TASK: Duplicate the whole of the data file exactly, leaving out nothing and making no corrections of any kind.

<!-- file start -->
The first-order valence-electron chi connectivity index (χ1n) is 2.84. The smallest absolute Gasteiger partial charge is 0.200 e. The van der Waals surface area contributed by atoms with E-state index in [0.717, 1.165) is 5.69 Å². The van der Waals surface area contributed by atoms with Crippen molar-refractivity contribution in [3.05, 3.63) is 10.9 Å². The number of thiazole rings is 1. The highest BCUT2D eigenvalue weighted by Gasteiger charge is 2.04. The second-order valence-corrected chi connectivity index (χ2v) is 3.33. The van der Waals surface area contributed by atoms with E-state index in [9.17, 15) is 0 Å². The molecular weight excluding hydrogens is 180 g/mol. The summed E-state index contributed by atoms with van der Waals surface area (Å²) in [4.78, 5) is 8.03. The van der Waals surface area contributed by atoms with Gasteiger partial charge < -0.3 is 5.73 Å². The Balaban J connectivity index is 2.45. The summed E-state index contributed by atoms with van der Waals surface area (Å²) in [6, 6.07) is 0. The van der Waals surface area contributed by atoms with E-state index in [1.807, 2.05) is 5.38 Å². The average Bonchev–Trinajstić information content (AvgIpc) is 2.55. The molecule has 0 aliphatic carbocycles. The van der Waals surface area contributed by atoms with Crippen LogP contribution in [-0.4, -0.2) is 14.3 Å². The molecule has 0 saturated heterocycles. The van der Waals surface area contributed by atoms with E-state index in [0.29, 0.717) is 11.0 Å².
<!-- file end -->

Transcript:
The first-order valence-electron chi connectivity index (χ1n) is 2.84. The smallest absolute Gasteiger partial charge is 0.200 e. The van der Waals surface area contributed by atoms with E-state index in [0.717, 1.165) is 5.69 Å². The van der Waals surface area contributed by atoms with Crippen molar-refractivity contribution in [3.05, 3.63) is 10.9 Å². The number of thiazole rings is 1. The highest BCUT2D eigenvalue weighted by Gasteiger charge is 2.04. The second-order valence-corrected chi connectivity index (χ2v) is 3.33. The van der Waals surface area contributed by atoms with E-state index in [9.17, 15) is 0 Å². The molecular weight excluding hydrogens is 180 g/mol. The summed E-state index contributed by atoms with van der Waals surface area (Å²) in [4.78, 5) is 8.03. The van der Waals surface area contributed by atoms with Gasteiger partial charge < -0.3 is 5.73 Å². The Balaban J connectivity index is 2.45. The summed E-state index contributed by atoms with van der Waals surface area (Å²) in [6, 6.07) is 0. The van der Waals surface area contributed by atoms with E-state index in [1.807, 2.05) is 5.38 Å². The average Bonchev–Trinajstić information content (AvgIpc) is 2.55. The molecule has 0 aliphatic carbocycles. The van der Waals surface area contributed by atoms with Crippen LogP contribution in [-0.4, -0.2) is 14.3 Å². The molecule has 0 saturated heterocycles. The van der Waals surface area contributed by atoms with E-state index in [0.29, 0.717) is 11.0 Å².